Your face is about to get a lot clearer in video chats with Ultra HD streaming.
Logitech is selling its new Brio webcam for the mainstream and enterprise markets. It’s the first Ultra HD webcam to support High Dynamic Range, and focuses on heavy-duty streamers and YouTubers who want viewers to have the best quality possible. It’s also compatible with Windows Hello, making it a great addition to any Windows 10 desktop or laptop system for credential-free logins.
First, the Brio webcam’s image sensor (4,096 x 2,160) supports the following resolutions:
- 3,840 x 2,160 at 30 frames per second (Ultra HD)
- 1,920 x 1,080 at 30 or 60 frames per second (Full HD or 1080p)
- 1,280 x 720 at 30 or 60 frames per second (HD or 720p)
But there is a catch with streaming video at Ultra HD. The camera will need to be connected to a USB 3.0 port, which transfers data up to five gigabits per second thus making it capable of handling compressed Ultra HD data in real time. Customers also need a desktop or laptop that is based on Intel’s seventh-generation Kaby Lake processors, which support Ultra HD 10-bit HEVC decoding on the hardware level.
That said, Logitech is essentially preparing mainstream and enterprise customers for Ultra HD to become the norm over the next few years. Until then, users may be required to fall back on 1080p streaming given Intel’s latest processors are beginning to saturate the PC market. Current devices typically include one or more USB 3.0 ports, so it is just a matter of waiting for Kaby Lake saturation and a greater number of end users with Ultra HD displays.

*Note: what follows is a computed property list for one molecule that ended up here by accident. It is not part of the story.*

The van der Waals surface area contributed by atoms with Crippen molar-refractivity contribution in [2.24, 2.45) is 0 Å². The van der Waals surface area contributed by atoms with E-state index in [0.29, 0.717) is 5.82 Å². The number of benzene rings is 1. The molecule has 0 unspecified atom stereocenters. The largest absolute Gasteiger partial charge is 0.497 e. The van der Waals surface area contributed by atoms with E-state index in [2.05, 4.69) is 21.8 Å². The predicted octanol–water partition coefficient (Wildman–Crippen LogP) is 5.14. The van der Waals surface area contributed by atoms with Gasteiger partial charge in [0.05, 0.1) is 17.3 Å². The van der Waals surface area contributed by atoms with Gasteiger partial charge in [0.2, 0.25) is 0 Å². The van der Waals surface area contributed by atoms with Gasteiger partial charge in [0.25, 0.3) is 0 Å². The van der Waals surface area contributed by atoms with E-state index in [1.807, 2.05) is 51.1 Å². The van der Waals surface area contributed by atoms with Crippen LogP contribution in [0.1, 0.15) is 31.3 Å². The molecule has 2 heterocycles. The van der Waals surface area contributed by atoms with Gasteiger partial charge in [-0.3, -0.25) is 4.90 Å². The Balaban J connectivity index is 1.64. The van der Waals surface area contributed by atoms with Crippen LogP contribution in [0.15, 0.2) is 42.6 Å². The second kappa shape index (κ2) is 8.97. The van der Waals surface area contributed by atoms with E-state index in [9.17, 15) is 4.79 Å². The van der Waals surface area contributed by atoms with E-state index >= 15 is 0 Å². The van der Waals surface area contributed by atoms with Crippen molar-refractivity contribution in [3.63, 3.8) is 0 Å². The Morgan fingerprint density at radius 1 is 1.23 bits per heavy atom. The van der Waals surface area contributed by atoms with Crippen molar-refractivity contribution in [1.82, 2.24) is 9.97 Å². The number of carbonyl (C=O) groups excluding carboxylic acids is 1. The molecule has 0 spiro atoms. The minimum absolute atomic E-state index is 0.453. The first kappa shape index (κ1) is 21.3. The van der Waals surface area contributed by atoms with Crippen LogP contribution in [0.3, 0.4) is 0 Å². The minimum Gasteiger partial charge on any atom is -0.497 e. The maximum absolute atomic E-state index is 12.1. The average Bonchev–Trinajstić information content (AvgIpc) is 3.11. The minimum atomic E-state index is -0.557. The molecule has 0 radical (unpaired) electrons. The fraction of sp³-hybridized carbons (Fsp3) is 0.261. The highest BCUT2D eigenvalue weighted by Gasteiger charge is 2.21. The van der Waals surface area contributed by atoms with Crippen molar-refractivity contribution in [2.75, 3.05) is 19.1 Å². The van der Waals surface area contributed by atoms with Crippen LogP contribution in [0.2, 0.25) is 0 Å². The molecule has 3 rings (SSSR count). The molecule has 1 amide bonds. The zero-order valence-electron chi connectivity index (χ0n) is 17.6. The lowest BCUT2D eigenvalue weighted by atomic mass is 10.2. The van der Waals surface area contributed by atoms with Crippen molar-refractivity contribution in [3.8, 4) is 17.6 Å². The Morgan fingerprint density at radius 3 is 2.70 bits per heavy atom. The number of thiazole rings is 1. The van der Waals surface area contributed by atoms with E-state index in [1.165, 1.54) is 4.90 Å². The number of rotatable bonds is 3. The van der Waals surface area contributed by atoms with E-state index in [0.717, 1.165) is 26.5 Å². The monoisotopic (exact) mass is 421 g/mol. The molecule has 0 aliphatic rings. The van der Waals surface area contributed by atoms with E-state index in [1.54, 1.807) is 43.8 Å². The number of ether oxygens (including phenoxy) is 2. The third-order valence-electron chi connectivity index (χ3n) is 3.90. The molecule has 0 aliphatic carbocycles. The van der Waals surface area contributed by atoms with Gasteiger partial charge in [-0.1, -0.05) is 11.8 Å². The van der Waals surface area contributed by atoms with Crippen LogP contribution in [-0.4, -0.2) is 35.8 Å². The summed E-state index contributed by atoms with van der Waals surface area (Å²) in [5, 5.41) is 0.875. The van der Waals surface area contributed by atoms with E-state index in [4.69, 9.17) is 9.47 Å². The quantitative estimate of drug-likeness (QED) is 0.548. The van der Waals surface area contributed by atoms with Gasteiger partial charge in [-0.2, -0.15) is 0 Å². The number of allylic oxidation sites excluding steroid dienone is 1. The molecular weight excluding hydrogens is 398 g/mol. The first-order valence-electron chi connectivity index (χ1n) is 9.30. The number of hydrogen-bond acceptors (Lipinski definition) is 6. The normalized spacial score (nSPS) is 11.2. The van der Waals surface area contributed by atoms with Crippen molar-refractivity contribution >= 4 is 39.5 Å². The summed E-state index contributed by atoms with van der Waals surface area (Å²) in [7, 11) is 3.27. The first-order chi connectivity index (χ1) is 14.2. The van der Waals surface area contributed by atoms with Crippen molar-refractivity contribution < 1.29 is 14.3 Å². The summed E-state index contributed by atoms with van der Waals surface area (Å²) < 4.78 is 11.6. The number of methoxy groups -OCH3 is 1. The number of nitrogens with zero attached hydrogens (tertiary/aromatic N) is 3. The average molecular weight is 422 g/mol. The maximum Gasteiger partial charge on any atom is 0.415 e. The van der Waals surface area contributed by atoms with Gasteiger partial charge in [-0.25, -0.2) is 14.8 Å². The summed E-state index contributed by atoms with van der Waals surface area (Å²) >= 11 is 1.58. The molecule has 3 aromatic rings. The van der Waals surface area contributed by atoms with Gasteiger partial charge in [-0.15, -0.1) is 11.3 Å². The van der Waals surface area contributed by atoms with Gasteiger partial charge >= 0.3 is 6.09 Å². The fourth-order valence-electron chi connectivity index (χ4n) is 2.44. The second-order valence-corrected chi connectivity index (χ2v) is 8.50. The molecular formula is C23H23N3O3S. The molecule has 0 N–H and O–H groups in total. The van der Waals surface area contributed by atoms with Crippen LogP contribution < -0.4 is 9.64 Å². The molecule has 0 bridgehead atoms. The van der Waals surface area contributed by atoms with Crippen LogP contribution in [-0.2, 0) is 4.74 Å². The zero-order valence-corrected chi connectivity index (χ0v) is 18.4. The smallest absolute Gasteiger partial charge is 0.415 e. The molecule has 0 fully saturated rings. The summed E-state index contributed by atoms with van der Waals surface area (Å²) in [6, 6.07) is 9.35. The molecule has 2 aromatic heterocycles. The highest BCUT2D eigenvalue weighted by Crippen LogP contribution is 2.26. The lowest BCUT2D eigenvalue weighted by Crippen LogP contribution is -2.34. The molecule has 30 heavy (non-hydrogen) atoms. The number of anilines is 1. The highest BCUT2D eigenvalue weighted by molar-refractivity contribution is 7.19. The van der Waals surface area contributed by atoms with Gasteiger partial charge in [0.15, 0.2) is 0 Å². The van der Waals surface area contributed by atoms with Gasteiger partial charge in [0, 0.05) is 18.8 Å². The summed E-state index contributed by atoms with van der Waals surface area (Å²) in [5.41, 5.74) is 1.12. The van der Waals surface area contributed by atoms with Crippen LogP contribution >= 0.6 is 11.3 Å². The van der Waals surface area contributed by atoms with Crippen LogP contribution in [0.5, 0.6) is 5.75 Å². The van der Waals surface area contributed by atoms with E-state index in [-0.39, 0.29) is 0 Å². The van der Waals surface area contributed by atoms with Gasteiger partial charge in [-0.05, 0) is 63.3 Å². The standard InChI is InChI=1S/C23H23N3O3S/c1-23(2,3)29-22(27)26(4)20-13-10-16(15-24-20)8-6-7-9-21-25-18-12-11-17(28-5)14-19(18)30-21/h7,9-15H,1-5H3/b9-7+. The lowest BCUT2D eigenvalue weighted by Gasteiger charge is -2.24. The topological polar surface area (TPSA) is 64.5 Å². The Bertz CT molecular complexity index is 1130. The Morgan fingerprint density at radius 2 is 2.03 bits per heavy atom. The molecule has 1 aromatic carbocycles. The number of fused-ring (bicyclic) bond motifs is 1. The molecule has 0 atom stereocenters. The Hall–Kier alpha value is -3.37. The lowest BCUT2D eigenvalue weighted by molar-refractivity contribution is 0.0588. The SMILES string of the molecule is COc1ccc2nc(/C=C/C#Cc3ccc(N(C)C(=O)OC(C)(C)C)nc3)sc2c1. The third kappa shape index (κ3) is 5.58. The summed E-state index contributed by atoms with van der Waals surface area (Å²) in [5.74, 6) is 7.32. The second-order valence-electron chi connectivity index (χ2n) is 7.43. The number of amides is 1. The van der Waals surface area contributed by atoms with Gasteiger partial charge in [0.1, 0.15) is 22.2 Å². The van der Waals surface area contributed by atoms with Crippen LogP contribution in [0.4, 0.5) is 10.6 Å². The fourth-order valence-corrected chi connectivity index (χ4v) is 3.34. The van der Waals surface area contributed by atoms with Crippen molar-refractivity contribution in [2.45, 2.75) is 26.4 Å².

The problem Logitech faces with the webcam market is that it holds a 73 percent share. That means the company needs to expand on the webcam design and reach additional markets. This is where the Brio comes in, offering the facial recognition component and HDR imagery. That latter aspect, combined with the company’s proprietary RigtLight 3 technology, provides the best imagery possible no matter the lighting conditions.
Logitech also added the ability for users to select a field of view. The 65-degree mode is for face-to-face meetings while the 78-degree mode provides a slightly larger scene. The third 90-degree view is great for streamers and YouTubers who want to include large elements in the background, or add their own using the camera’s background removal feature (currently in beta).
Complementing the field-of-view options is the camera’s 5x digital zoom capability. Other key ingredients thrown into Logitech’s new webcam include a detachable USB cable, omnidirectional microphones, a privacy shade, and a flexible mount packed with soft hinges to accommodate various monitor sizes.
“With Brio, our goal was to create an elegantly designed, feature-packed webcam that anyone who is the slightest bit serious about video quality will want,” said Logitech’s Video Collaboration General Manager Scott Wharton.
Logitech’s new camera is available through two different names, but there is no difference in price, hardware, or feature set.